Only 20 of the University of Lincoln’s 10,000+ students took part in the Students’ Union’s flashmob on Tuesday — some of whom already work for the SU. Six people turned up to the rehearsals on Monday, February 1st, last week.
At 1pm, music started playing around the Main Academic Building as flashmob participants, wearing special t-shirts, scrambled to the front of the Atrium where they performed a dance routine.
In an interview for The Linc‘s Week In Review podcast, Kayleigh Turner, education officer at the SU, said the event is about raising awareness of the higher education debate.
“It’s about getting current students involved, because it would be very easy for all our students to say ‘this won’t affect us, why should we care?’, and it’s about making them understand why they should care and having their backing. It’s not just about the cuts here. If there are more cuts elsewhere then it could affect them,” she said.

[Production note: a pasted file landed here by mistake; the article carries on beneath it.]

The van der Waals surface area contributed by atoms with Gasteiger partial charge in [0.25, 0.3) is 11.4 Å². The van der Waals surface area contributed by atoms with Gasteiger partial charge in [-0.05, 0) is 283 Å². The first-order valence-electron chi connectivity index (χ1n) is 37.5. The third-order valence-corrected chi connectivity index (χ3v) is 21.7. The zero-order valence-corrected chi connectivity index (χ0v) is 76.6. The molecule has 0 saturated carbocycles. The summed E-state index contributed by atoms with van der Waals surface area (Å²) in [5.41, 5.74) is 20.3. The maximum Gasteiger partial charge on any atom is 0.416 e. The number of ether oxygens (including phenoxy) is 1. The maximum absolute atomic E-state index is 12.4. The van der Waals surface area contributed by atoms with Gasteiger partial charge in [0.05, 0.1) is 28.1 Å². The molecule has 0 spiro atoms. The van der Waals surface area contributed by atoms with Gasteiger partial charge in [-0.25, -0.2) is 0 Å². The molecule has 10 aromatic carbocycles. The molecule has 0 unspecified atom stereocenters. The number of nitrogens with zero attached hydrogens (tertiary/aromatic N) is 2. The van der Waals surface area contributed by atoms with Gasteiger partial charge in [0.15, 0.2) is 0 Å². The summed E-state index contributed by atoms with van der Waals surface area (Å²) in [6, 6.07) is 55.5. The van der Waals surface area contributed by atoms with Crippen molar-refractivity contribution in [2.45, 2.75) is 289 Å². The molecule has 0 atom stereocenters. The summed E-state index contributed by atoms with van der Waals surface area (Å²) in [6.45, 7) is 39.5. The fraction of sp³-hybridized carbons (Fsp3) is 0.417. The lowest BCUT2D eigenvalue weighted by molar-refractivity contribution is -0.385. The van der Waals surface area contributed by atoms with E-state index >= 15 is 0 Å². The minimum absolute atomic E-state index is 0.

One student who was sitting in the main building during the flashmob said: “It was pretty good for what they could do.” However, he also said he didn’t know what the flashmob was about.
Another onlooker, who graduated four years ago, believes current students should stop protesting against student debt: “They know what they’re signing up for before they do it. If you don’t want to pay the debts, don’t sign up. It’s as simple as that.”
Twitter reactions to the flashmob were scarce and not particularly positive: “Lincoln SU Flashmob. The words ‘brewery’, ‘pissup’ and ‘organise’ leap to mind,” posted student Nick Jackson.
Chris Charnley, president of Lincoln’s SU, said: “It raises the profile [of the campaign] to the people here [in the main building] and is a… focal point to start the campaign off.
“This campaign is aimed at a wider audience, not just current students. [It’s] about educating current students, future students, and families about where they should be placing their vote and who has their loyalties to students.”
Charnley didn’t take part in the dance, saying he’s “not a good dancer”.Tweet